Pakistan and India have suspended a daily military ceremony in the border town of Wagah after a suicide blast on the Pakistani side killed at least 55 people and injured more than 150, The Times Of India reports. A terrorist organization called Jundullah and described as “loosely aligned” with the Taliban claimed responsibility for the deadliest attack in Pakistan in months. It is the first time that the ceremony, which attracts large crowds every day, has been called off since the war between the two countries in 1971.

MY GRAND-PÈRE'S WORLD


UN URGES END OF FOSSIL FUELS
In a report the BBC described as “stark,” the UN’s Intergovernmental Panel on Climate Change (IPCC) warned that renewable energies will have to grow from representing 30% of the power sector, as they does now, to 80% by 2050. In its report, the IPCC explains that greenhouse gas emissions “should drop by 40% to 70% globally between 2010 and 2050, falling to zero or below by 2100” to limit global warming to 2° Celsius, the target set by governments. “Leaders must act. Time is not on our side,” UN Secretary General Ban Ki-moon said, speaking at a conference in Copenhagen. The report also notes that much more money is being spent on finding new coal and petroleum reserves than the $400 billion spent globally every year to reduce emissions. Read more from The New York Times.

421 MILLION
Europe has lost an estimated 421 million birds in three decades, and modern treatment of the environment is to blame, a study published today in the monthly scientific journal Ecology Letters reveals.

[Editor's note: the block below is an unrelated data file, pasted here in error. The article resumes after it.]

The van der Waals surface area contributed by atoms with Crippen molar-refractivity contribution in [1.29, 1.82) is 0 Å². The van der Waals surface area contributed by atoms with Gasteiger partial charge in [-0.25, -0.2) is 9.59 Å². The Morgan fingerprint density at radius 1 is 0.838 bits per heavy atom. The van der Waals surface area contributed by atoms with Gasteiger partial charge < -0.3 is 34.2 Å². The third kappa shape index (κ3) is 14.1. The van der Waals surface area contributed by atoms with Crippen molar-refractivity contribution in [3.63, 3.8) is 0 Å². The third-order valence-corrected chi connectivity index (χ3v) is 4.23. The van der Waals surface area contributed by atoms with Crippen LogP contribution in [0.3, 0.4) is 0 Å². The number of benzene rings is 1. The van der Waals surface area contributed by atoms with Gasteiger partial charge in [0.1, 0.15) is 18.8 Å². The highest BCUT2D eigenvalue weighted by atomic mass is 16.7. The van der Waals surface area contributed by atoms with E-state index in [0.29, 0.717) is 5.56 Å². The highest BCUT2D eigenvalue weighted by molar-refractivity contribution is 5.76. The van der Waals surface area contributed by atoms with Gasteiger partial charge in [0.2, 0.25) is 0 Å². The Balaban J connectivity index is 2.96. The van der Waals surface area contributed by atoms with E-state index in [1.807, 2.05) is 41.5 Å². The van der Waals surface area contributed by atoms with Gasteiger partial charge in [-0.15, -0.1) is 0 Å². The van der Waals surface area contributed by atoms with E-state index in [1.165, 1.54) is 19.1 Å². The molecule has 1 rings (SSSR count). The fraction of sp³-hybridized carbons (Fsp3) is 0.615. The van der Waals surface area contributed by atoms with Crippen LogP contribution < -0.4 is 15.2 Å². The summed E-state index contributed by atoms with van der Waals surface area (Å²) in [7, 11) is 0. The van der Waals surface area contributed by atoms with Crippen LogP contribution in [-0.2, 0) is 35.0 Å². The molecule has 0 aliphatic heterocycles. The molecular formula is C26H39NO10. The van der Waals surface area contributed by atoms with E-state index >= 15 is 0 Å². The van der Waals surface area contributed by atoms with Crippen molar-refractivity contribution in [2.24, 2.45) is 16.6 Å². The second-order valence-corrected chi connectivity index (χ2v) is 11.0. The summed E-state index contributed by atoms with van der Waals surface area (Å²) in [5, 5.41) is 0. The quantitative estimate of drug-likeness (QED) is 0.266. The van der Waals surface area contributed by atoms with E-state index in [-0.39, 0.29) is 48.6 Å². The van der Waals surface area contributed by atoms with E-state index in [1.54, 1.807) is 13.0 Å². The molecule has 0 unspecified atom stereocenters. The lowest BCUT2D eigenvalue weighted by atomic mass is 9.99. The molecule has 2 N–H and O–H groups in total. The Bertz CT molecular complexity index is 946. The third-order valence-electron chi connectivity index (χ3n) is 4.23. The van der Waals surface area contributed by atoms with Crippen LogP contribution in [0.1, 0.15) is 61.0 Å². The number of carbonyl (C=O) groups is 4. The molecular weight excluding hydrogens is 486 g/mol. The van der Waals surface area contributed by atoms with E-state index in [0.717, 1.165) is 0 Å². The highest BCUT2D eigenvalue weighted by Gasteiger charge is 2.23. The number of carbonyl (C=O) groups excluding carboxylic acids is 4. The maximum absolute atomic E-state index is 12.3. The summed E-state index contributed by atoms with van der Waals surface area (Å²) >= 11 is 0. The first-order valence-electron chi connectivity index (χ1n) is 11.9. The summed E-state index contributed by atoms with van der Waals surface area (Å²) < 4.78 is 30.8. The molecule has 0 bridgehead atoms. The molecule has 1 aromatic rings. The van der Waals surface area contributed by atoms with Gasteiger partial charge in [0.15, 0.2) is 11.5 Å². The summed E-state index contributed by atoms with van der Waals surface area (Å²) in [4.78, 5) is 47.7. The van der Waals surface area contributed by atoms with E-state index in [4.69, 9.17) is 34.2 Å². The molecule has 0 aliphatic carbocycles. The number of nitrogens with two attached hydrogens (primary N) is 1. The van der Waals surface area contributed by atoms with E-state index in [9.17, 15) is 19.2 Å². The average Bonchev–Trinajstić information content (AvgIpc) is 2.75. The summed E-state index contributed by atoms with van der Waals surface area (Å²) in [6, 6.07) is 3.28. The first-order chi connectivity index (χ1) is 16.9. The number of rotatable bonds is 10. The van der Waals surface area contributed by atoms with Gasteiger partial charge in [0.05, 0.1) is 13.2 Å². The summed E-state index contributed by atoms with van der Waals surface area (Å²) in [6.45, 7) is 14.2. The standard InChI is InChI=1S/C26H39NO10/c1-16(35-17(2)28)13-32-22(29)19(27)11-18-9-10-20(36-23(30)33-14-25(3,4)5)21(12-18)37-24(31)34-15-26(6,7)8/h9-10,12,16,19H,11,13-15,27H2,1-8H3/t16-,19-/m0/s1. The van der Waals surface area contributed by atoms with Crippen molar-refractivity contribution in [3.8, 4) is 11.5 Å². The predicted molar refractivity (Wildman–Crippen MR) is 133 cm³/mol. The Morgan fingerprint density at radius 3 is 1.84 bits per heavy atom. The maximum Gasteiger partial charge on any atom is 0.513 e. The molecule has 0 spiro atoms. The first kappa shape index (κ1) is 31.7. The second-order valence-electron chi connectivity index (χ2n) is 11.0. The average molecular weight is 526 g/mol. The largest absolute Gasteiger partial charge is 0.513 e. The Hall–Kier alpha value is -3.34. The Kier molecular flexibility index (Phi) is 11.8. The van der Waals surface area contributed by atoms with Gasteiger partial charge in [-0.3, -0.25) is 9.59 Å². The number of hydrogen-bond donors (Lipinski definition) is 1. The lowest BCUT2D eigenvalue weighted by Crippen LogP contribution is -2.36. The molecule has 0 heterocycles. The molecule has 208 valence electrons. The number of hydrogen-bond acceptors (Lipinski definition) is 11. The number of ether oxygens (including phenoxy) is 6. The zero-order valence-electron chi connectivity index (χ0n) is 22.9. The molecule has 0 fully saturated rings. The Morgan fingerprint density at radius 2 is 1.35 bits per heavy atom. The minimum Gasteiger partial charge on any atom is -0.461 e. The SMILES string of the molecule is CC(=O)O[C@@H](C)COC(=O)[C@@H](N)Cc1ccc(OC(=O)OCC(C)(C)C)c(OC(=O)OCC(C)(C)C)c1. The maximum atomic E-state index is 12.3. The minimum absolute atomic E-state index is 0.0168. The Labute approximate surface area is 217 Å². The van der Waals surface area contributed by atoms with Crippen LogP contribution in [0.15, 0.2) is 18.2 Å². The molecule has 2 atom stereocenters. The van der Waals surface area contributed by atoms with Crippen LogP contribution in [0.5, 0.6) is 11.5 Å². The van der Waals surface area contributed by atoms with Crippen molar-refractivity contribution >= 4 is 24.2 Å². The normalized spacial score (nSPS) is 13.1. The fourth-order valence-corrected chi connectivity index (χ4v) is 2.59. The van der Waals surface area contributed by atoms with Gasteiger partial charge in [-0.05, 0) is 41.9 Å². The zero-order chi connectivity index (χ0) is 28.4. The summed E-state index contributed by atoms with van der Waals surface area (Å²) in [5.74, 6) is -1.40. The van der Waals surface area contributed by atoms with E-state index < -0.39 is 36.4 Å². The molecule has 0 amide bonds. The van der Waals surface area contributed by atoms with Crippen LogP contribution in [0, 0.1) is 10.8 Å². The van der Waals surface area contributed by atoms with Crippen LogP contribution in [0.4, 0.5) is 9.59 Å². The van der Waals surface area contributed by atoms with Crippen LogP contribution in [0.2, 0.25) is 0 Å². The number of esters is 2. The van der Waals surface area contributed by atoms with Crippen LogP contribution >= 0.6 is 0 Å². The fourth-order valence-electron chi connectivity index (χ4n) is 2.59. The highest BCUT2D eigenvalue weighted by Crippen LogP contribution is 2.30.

FRANCOISM DEFINED AS DICTATORSHIP
Presenting the 23rd edition of the Diccionario de la Lengua Española, Royal Spanish Academy director José Manuel Blecua told newspaper El País that the definition of “Francoism,” the authoritarian regime of Francisco Franco that ruled Spain from 1936 to 1975, has been changed from “political and social movement with totalitarian tendencies” to “dictatorship.” Two weeks ago, the Spanish Association for the Recovery of Historical Memory criticized the initial definition, arguing that it was “an insult to the victims” of the fascist regime.

FAREWELL
Egyptian cinema icon Mariam Fakhr Eddine, who came to prominence in Back Again (1958), died at age 81 this morning at a military hospital in Cairo.

FRENCH KISSES
The perils of greeting friends in France are very real, as each region has its own kissing etiquette. Luckily, there’s now a map for that.

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Green

China Can't Kick Its Coal Habit

China has endured two months of scorching heatwaves and drought that have affected power supply in the country. Spooked by future energy security, Beijing is reinvesting heavily in coal with disastrous implications for climate change.

The Datang International Zhangjiakou Power Plant shown at dusk in Xuanhua District of Zhangjiakou City, north China's Hebei Province.

Guangyi Pan and Hao Yang*

Two months of scorching heatwaves and drought plunged China into an energy security crisis.

The southwest province of Sichuan, for example, relies on dams to generate around 80% of its electricity, with growth in hydropower crucial for China meeting its net-zero by 2060 emissions target.

Sichuan suffered from power shortages after low rainfall and extreme temperatures over 40℃ dried up rivers and reservoirs. Heavy rainfall this week, however, has just seen power in Sichuan for commercial and industrial use fully restored, according to official Chinese media.

The energy crisis has seen Beijing shift its political discourse and proclaim energy security as a more urgent national mission than the green energy transition. Now, the government is investing in a new wave of coal-fired power stations to try to meet demand.

In the first quarter of 2022 alone, China approved 8.63 gigawatts of new coal plants and, in May, announced C¥ 10 billion (around $1.4 billion) of investment in coal power generation. What’s more, it will expand the capacity of a number of coal mines to ensure domestic supply as the international coal market price jumped amid Russia’s invasion of Ukraine.